Every day in America, hundreds* of intrepid public radio reporters grab their mics and digital recorders and hit the pavement, digging for audio gold, interviewing people and collecting sound for stories that are closest to home.
Local news is an important part of a station’s commitment to serving and engaging its community. Only a fraction of the stories produced around the country on a daily basis grab the attention of editors at network news magazines and wind up on national broadcasts. That means that most of content created in the public media world isn’t heard or shared as widely as perhaps it could be.
Larkin Page-Jacobs is trying to do something about that. An AIR member, Page-Jacobs is a reporter and news host for WDUQ in Pittsburgh, PA. She created a blog called Pfeffer News where she curates what she considers to be the best in local public radio news reporting. Launched in March, 2009, Pfeffer News isn’t aiming to compete in the cut-throat news business, but it is an excellent resource for people working in local public media and those teaching the how-to’s of hyperlocal coverage. News-curious types will enjoy discovering stories of interest on the site, and the list of links to local public radio newsroom webpages is very helpful. I caught up with Page-Jacobs by email over the Labor Day weekend and asked her more about her project.
JD: Why are you doing this?
LPJ: I decided to create the site after thinking about all the great stories that don’t make it onto NPR or syndicated news radio shows. As a reporter I know how much effort and how many hours go into quality news stories — then it airs that one time in your local market and that’s it. This is a chance to share great reporting on relevant topics with an audience that probably would never hear the story. In fact there have been a number of times when I’ll listen to a story and think “perfect!” and then will hear it the next day rebroadcast on NPR. Personally, it gives me the chance to see what other people are doing around the country — the kinds of stories that are being reported as well as production style, writing and use of sound.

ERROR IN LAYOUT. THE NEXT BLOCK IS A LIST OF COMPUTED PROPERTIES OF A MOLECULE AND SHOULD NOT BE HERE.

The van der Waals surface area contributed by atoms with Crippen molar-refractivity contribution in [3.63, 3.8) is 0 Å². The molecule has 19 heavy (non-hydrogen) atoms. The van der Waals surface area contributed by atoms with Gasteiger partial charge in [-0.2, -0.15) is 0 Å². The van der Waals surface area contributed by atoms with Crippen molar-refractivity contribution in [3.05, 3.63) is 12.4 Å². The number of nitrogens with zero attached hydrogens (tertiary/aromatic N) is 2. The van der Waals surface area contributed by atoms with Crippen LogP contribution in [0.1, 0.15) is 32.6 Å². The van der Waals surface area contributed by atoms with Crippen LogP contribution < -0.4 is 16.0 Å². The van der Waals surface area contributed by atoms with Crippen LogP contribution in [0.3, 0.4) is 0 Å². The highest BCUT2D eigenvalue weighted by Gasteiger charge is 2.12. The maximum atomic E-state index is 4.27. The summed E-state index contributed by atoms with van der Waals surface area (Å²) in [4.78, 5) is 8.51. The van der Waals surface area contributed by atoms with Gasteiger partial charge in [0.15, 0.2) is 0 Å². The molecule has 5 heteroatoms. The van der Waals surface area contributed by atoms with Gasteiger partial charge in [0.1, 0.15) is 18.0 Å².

JD: How are you pulling all of this together? Through RSS?
LPJ: I’ve always been passionate about public radio and initially looked for a one-stop-shop to visit public radio newsrooms. But I couldn’t find it, so I ended up creating my own links to the newsrooms on Pfeffer News. Now that the links are in place, I visit each site to scope out stories, but there isn’t a shortcut so it’s pretty time consuming.
JD: Are you aiming to post links daily, or is it that some days nothing sings to you?
LPJ: I try to post stories as often as I can, but realistically it ends up being just 3 or 4 times a week. Sometimes that’s because of my own time constraints or there really isn’t anything out there that day that I think works for the site.
JD: This is the kind of thing PRNDI [Public Radio News Directors, Incorporated] should be involved with — are they?
LPJ: PRNDI isn’t involved, though I have considered sending out a blast email to news directors giving them a heads up about the site. I do however try and send an email to every reporter whose story I use, and I’ve gotten a really positive response.
JD: Are you doing this work independently or with station support?
LPJ: I do this independently. The station knows I do it, but that’s about it.
JD: How do you decide what to include if it’s one piece a day – news value, production value, originality, etc?